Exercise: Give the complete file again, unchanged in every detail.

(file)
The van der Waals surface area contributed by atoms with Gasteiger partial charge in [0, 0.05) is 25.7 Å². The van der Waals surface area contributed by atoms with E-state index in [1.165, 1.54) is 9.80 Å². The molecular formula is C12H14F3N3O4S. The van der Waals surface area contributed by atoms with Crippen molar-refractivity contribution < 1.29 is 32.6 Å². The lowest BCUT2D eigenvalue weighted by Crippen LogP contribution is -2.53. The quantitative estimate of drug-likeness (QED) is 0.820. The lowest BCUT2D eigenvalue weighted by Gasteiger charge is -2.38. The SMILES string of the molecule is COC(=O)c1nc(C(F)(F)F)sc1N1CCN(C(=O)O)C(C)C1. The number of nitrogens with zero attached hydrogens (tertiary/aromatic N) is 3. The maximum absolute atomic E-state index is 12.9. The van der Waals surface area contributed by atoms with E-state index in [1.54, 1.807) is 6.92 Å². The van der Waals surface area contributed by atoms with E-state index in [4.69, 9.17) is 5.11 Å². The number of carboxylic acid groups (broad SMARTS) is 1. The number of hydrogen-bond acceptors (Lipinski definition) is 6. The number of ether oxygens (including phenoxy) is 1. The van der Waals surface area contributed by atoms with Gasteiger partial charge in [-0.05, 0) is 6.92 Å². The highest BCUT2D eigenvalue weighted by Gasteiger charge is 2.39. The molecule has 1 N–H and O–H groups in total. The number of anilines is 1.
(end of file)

The van der Waals surface area contributed by atoms with Gasteiger partial charge in [0, 0.05) is 25.7 Å². The van der Waals surface area contributed by atoms with E-state index in [1.165, 1.54) is 9.80 Å². The molecular formula is C12H14F3N3O4S. The van der Waals surface area contributed by atoms with Crippen molar-refractivity contribution < 1.29 is 32.6 Å². The lowest BCUT2D eigenvalue weighted by Crippen LogP contribution is -2.53. The quantitative estimate of drug-likeness (QED) is 0.820. The lowest BCUT2D eigenvalue weighted by Gasteiger charge is -2.38. The SMILES string of the molecule is COC(=O)c1nc(C(F)(F)F)sc1N1CCN(C(=O)O)C(C)C1. The number of nitrogens with zero attached hydrogens (tertiary/aromatic N) is 3. The maximum absolute atomic E-state index is 12.9. The van der Waals surface area contributed by atoms with E-state index in [1.54, 1.807) is 6.92 Å². The van der Waals surface area contributed by atoms with E-state index in [4.69, 9.17) is 5.11 Å². The number of carboxylic acid groups (broad SMARTS) is 1. The number of hydrogen-bond acceptors (Lipinski definition) is 6. The number of ether oxygens (including phenoxy) is 1. The van der Waals surface area contributed by atoms with Gasteiger partial charge in [-0.05, 0) is 6.92 Å². The highest BCUT2D eigenvalue weighted by Gasteiger charge is 2.39. The molecule has 1 N–H and O–H groups in total. The number of anilines is 1.